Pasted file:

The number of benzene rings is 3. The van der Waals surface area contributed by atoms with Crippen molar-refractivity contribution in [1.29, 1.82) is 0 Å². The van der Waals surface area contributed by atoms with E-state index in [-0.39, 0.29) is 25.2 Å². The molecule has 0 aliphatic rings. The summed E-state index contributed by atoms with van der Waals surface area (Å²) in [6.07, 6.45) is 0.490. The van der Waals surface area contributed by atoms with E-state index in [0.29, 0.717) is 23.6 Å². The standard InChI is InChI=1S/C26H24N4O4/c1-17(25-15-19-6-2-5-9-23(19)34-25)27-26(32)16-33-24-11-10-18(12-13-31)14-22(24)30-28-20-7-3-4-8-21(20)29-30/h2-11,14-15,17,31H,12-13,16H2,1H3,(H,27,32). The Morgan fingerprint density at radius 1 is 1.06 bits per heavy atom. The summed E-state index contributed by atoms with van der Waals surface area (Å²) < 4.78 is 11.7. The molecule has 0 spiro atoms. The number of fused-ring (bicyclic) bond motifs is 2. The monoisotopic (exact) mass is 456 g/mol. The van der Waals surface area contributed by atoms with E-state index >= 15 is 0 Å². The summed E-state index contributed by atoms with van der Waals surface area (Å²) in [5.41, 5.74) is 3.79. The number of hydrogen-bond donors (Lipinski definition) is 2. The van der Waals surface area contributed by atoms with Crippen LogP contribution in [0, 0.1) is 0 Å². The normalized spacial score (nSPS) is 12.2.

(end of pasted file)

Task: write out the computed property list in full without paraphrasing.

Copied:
The number of benzene rings is 3. The van der Waals surface area contributed by atoms with Crippen molar-refractivity contribution in [1.29, 1.82) is 0 Å². The van der Waals surface area contributed by atoms with E-state index in [-0.39, 0.29) is 25.2 Å². The molecule has 0 aliphatic rings. The summed E-state index contributed by atoms with van der Waals surface area (Å²) in [6.07, 6.45) is 0.490. The van der Waals surface area contributed by atoms with E-state index in [0.29, 0.717) is 23.6 Å². The standard InChI is InChI=1S/C26H24N4O4/c1-17(25-15-19-6-2-5-9-23(19)34-25)27-26(32)16-33-24-11-10-18(12-13-31)14-22(24)30-28-20-7-3-4-8-21(20)29-30/h2-11,14-15,17,31H,12-13,16H2,1H3,(H,27,32). The Morgan fingerprint density at radius 1 is 1.06 bits per heavy atom. The summed E-state index contributed by atoms with van der Waals surface area (Å²) < 4.78 is 11.7. The molecule has 0 spiro atoms. The number of fused-ring (bicyclic) bond motifs is 2. The monoisotopic (exact) mass is 456 g/mol. The van der Waals surface area contributed by atoms with E-state index >= 15 is 0 Å². The summed E-state index contributed by atoms with van der Waals surface area (Å²) in [5.41, 5.74) is 3.79. The number of hydrogen-bond donors (Lipinski definition) is 2. The van der Waals surface area contributed by atoms with Crippen LogP contribution in [0, 0.1) is 0 Å². The normalized spacial score (nSPS) is 12.2.